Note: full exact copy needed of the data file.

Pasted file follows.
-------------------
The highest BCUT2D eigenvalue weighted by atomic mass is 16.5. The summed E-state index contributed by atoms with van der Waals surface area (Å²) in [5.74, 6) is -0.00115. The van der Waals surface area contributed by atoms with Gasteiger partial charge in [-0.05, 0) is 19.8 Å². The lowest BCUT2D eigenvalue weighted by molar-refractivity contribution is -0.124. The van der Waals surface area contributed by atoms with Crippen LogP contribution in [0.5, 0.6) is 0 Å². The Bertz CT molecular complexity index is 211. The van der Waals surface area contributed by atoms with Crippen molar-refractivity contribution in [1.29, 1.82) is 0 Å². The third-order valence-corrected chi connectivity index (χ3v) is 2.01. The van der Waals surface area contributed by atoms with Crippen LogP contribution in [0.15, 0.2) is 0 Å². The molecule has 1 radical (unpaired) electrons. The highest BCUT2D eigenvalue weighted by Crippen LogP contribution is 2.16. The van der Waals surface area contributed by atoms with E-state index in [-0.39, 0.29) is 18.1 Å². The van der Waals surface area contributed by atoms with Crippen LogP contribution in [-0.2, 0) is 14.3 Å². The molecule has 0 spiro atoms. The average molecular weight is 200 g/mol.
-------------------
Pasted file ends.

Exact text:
The highest BCUT2D eigenvalue weighted by atomic mass is 16.5. The summed E-state index contributed by atoms with van der Waals surface area (Å²) in [5.74, 6) is -0.00115. The van der Waals surface area contributed by atoms with Gasteiger partial charge in [-0.05, 0) is 19.8 Å². The lowest BCUT2D eigenvalue weighted by molar-refractivity contribution is -0.124. The van der Waals surface area contributed by atoms with Crippen LogP contribution in [0.5, 0.6) is 0 Å². The Bertz CT molecular complexity index is 211. The van der Waals surface area contributed by atoms with Crippen molar-refractivity contribution in [1.29, 1.82) is 0 Å². The third-order valence-corrected chi connectivity index (χ3v) is 2.01. The van der Waals surface area contributed by atoms with Crippen LogP contribution in [0.15, 0.2) is 0 Å². The molecule has 1 radical (unpaired) electrons. The highest BCUT2D eigenvalue weighted by Crippen LogP contribution is 2.16. The van der Waals surface area contributed by atoms with E-state index in [-0.39, 0.29) is 18.1 Å². The van der Waals surface area contributed by atoms with Crippen LogP contribution in [-0.2, 0) is 14.3 Å². The molecule has 0 spiro atoms. The average molecular weight is 200 g/mol.